Heading to the golf course with my Wednesday afternoon group highlights the week.
Many people feel that way about golfing with their buddies, but there's something you should know about mine. They all have Alzheimer's or another memory-impairing disease. And they constantly inspire me with their abilities and how golf touches their souls.
I lead the activities program at Silverado Senior Living in Belmont, Calif., where we care for people with all types of memory disorders. When our residents come to us, they usually have lost almost everything because of their disease: Recollection, emotional control, the ability to dress and feed themselves, and so often, long-time friends who no longer wish to associate with a person who now seems a stranger. Throughout our organization, we focus on restoring love, joy, relationships, and avocations to the memory impaired to overcome this loss and rekindle their spirits.
Golf is among the things that help the most.
Each week, eight or so of our residents work out on the putting green and driving range at nearby Deep Cliff Golf Course under the direction of teaching professional Gerry Benton. Gerry instructs us with the same techniques he uses with all students: alignment guides and wickets to roll the ball through on the green and gentle correction of swings at the range.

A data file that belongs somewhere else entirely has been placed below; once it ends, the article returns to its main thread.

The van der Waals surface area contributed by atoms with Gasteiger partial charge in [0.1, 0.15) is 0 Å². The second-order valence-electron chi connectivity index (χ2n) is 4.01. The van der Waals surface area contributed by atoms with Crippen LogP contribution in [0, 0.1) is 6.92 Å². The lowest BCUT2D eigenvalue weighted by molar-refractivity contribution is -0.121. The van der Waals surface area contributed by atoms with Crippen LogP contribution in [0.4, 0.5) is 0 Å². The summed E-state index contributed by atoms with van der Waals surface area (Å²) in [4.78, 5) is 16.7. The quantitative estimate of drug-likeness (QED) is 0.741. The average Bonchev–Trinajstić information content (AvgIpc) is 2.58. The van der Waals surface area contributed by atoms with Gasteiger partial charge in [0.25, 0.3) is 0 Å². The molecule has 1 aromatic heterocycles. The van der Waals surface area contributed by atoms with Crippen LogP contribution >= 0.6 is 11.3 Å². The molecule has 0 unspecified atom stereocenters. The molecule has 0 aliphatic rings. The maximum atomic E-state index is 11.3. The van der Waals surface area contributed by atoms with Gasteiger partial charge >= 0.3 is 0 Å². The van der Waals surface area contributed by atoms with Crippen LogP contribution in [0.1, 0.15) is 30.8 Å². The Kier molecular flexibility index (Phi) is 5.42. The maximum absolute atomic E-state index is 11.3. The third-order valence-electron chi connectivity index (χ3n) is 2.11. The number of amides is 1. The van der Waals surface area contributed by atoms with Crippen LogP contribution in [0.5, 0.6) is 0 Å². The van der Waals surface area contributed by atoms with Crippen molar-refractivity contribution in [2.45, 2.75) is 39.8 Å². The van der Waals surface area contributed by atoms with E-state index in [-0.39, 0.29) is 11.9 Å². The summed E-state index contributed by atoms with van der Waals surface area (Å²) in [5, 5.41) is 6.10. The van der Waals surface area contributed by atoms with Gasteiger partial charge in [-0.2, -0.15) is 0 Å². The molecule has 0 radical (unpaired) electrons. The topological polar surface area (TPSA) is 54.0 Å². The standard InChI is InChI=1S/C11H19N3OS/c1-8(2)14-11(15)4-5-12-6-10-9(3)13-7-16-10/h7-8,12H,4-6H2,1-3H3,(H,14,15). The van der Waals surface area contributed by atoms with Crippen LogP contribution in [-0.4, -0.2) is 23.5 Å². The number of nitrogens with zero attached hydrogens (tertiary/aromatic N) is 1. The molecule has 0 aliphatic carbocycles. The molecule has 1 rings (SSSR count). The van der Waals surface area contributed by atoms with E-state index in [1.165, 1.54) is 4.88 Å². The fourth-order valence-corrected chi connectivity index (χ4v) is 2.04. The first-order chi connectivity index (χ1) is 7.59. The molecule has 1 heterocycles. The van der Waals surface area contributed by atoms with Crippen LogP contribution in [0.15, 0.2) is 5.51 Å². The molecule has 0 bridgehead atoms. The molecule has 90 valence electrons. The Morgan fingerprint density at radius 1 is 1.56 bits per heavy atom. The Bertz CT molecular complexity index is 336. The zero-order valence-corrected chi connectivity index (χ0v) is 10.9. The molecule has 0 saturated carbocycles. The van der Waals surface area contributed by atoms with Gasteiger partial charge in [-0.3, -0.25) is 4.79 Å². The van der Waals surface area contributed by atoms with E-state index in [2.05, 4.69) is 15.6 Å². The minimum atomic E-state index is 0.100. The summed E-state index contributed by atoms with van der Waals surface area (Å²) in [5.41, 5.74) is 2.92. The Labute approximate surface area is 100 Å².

Members of our group watch and listen enthusiastically, helping each other and exclaiming that they feel wonderful, they feel alive. Gerry and I are constantly impressed by their stance, coordination, precision and technique. It is clear how much thought they put into what they do, eyeballing their line, using a club as a measuring tool, pausing momentarily before their shot.
Some are longtime golfers; others have never touched a club before. I am in the latter category. I am also the worst golfer in the bunch, even though sports have always been part of my life. My buddies' memory impairment has not affected their ability to learn new skills from Gerry or enhance the abilities they already have. This fact gloriously refutes the general belief that people with Alzheimer's can't learn anything.
Golf also provides therapeutic physical benefits for balance and hand-eye coordination along with the vital emotional impact of increased self-esteem, sense of purpose and the thrill of accomplishment. This is crucial for the memory-impaired, for whom feelings of worthlessness and depression worsen their conditions.
Why does golf have so much more impact than many other sports on our residents? Of course, the physical demands make quite a few other games inaccessible. But having gone to Deep Cliff Golf Course with my group for two years, I now know it's hard to put the game's magic into words. However, when you see my buddies, you understand it. And you understand why sharing this magic with the memory-impaired matters.
Maryam Mahbod is director of resident engagement at Silverado Senior Living, an Alzheimer's and memory-care community in Belmont, California.